Redemption

“(I believe) in Jesus Christ, His only Son, our Lord, who was conceived by the Holy Spirit, born of the virgin Mary, suffered under Pontius Pilate, was crucified, died, and was buried. He descended into hell. The third day He rose again from the dead. He ascended into heaven and sits at the right hand of God, the Father Almighty. From thence He will come to judge the living and the dead.”

Luther explains, “What does this mean? I believe that Jesus Christ, true God, begotten of the Father from eternity, and also true man, born of the virgin Mary, is my Lord, who has redeemed me, a lost and condemned person, purchased and won me from all sins, from death, and from the power of the devil; not with gold or silver, but with His holy, precious blood and with His innocent suffering and death, that I may be His own and live under Him in His kingdom, and serve Him in everlasting righteousness, innocence, and blessedness, just as He is risen from the dead, lives, and reigns to all eternity. This is most certainly true.”

Salvageable adds: If the first article of the Creed can be confessed even by Jews and Muslims and heretics, the second article separates the Christians from those who only seem like Christians. The mysteries of the Incarnation of Christ and of Redemption are summarized by Luther in clear and simple statements—producing perhaps the most important sentence that Luther ever wrote.

Jesus Christ is true God, begotten of the Father from eternity. He is truly and completely God, one with the Father and with the Holy Spirit. Jesus possesses every quality of divinity—he is all-powerful, all-knowing, present everywhere, with authority over all things in the universe. At the very same time, Jesus is true man, born of the virgin Mary. He has all the qualities of humanity: a human body, a human mind, a human spirit. He knows what it is to hunger and thirst, to face temptation and danger, to suffer, and to die. He is 100% God and 100% human, yet one person. The Son of Mary possesses all the powers of divinity; the Son of God possesses all the elements of humanity.

Later creeds spelled out in more detail what it means to be one person, completely God and completely human. The Nicene Creed calls Jesus “God of God, Light of Light, Very God of Very God, begotten—not made, being of one substance with the Father.” The Athanasian Creed clarifies that Jesus is “equal to the Father regarding his divinity and less than the Father regarding his humanity.” Many of the false teachings that have plagued Christianity through its history result from misunderstandings of the two natures of Christ, the relationship of his divinity and his humanity.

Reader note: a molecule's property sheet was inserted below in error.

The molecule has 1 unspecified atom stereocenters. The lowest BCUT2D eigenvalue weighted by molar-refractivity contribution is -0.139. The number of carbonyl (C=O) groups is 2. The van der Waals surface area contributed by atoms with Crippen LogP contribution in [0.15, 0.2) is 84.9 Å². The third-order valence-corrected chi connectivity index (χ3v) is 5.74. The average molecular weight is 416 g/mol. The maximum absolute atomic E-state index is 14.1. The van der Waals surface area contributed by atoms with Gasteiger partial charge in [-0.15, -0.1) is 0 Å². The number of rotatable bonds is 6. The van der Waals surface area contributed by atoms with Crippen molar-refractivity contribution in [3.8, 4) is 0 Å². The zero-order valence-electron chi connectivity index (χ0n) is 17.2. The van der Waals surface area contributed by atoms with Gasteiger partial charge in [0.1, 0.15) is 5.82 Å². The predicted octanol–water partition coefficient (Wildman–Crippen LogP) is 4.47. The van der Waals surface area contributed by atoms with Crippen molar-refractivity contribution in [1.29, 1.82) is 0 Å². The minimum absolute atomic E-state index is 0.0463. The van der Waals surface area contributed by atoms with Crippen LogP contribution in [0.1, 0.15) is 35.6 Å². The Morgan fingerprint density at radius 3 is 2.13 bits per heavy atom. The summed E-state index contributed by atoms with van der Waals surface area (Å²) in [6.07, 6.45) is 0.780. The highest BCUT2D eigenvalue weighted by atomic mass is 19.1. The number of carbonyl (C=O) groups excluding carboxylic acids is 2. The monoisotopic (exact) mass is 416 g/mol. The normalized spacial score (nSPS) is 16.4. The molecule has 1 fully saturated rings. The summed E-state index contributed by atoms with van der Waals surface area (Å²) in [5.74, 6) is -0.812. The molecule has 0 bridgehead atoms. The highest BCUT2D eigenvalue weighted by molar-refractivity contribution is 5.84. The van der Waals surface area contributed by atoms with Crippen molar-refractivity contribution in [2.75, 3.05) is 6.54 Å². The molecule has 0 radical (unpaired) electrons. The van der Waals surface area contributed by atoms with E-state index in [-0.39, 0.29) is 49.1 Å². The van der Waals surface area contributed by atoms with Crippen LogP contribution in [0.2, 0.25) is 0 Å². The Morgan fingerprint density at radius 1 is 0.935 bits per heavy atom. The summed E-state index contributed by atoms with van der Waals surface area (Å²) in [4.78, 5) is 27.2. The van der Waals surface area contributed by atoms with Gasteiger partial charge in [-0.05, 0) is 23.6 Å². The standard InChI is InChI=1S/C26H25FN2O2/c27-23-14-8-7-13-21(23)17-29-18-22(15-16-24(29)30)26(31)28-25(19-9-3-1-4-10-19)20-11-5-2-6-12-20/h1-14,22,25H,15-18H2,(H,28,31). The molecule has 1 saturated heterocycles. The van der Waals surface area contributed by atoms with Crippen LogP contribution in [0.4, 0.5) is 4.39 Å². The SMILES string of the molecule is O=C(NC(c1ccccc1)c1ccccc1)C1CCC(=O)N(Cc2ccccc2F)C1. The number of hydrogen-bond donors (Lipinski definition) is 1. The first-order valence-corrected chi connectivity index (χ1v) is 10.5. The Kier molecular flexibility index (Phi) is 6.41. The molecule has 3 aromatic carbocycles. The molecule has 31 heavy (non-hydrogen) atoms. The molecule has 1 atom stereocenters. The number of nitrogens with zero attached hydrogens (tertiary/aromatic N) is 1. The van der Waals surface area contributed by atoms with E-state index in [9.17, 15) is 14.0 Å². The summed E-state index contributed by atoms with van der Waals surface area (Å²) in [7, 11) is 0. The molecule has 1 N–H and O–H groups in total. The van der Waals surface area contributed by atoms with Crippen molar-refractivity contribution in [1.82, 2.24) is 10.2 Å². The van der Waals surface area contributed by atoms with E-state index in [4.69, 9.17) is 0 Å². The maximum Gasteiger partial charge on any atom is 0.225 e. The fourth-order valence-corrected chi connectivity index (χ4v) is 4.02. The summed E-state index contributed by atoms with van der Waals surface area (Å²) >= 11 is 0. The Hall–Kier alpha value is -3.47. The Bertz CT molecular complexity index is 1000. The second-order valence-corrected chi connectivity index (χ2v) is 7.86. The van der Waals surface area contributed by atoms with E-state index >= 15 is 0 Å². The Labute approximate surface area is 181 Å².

He became human to rescue humanity from sin and from evil. We could not redeem ourselves: every one of us is trapped in sin and evil. The blood of Jesus, his suffering, and his death, paid the price to reclaim us for the kingdom of God and reconcile us to God. The resurrection of Jesus proclaims his victory and promises us a resurrection like his. His suffering, death, burial, and resurrection are historic events, part of human history, that expand in importance to rescue sinners both before and after they occurred. All of the Bible, both Old Testament and New Testament, point to this rescue mission of Jesus Christ.

He is my Lord. We have a real relationship, one that matters more than anything else in my life. As my Lord he takes care of me, rescues me from enemies, and sustains me. Because he is my Lord, I owe him allegiance, obedience, and reverence. We are not equal partners, but we have a relationship based upon love. His love for me comes first, and my love for him cannot equal his love; but I love him because he loved me first. This relationship outlasts a lifetime. Because he rose from the dead and will never die again, I can be sure that I will live forever in his kingdom, celebrating his victory with him and with all his saints. As Luther says, “This is most certainly true.” J.

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